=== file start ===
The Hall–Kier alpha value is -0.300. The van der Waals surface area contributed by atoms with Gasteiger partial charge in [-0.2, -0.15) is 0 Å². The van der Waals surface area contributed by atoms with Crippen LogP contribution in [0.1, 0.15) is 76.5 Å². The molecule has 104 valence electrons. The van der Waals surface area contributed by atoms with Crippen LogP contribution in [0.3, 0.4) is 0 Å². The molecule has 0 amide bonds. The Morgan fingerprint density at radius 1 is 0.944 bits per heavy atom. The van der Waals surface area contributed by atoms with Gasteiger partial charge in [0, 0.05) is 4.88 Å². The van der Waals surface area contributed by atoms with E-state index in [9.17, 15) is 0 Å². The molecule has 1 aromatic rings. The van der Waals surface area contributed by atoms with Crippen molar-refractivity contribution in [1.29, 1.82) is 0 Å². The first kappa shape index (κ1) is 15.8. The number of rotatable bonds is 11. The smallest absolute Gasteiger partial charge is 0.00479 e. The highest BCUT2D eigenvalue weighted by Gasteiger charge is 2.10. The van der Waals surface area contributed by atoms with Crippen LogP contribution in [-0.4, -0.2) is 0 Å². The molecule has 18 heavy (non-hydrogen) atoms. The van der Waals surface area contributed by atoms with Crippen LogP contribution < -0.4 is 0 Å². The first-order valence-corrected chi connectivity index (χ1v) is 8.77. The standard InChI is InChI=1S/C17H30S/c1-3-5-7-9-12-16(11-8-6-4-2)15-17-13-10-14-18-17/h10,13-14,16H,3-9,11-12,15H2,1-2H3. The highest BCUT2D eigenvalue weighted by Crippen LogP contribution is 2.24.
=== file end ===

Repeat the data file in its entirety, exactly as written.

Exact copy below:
The Hall–Kier alpha value is -0.300. The van der Waals surface area contributed by atoms with Gasteiger partial charge in [-0.2, -0.15) is 0 Å². The van der Waals surface area contributed by atoms with Crippen LogP contribution in [0.1, 0.15) is 76.5 Å². The molecule has 104 valence electrons. The van der Waals surface area contributed by atoms with Crippen LogP contribution in [0.3, 0.4) is 0 Å². The molecule has 0 amide bonds. The Morgan fingerprint density at radius 1 is 0.944 bits per heavy atom. The van der Waals surface area contributed by atoms with Gasteiger partial charge in [0, 0.05) is 4.88 Å². The van der Waals surface area contributed by atoms with E-state index in [9.17, 15) is 0 Å². The molecule has 1 aromatic rings. The van der Waals surface area contributed by atoms with Crippen molar-refractivity contribution in [1.29, 1.82) is 0 Å². The first kappa shape index (κ1) is 15.8. The number of rotatable bonds is 11. The smallest absolute Gasteiger partial charge is 0.00479 e. The highest BCUT2D eigenvalue weighted by Gasteiger charge is 2.10. The van der Waals surface area contributed by atoms with Crippen LogP contribution in [-0.4, -0.2) is 0 Å². The molecule has 18 heavy (non-hydrogen) atoms. The van der Waals surface area contributed by atoms with Crippen LogP contribution < -0.4 is 0 Å². The first-order valence-corrected chi connectivity index (χ1v) is 8.77. The standard InChI is InChI=1S/C17H30S/c1-3-5-7-9-12-16(11-8-6-4-2)15-17-13-10-14-18-17/h10,13-14,16H,3-9,11-12,15H2,1-2H3. The highest BCUT2D eigenvalue weighted by Crippen LogP contribution is 2.24.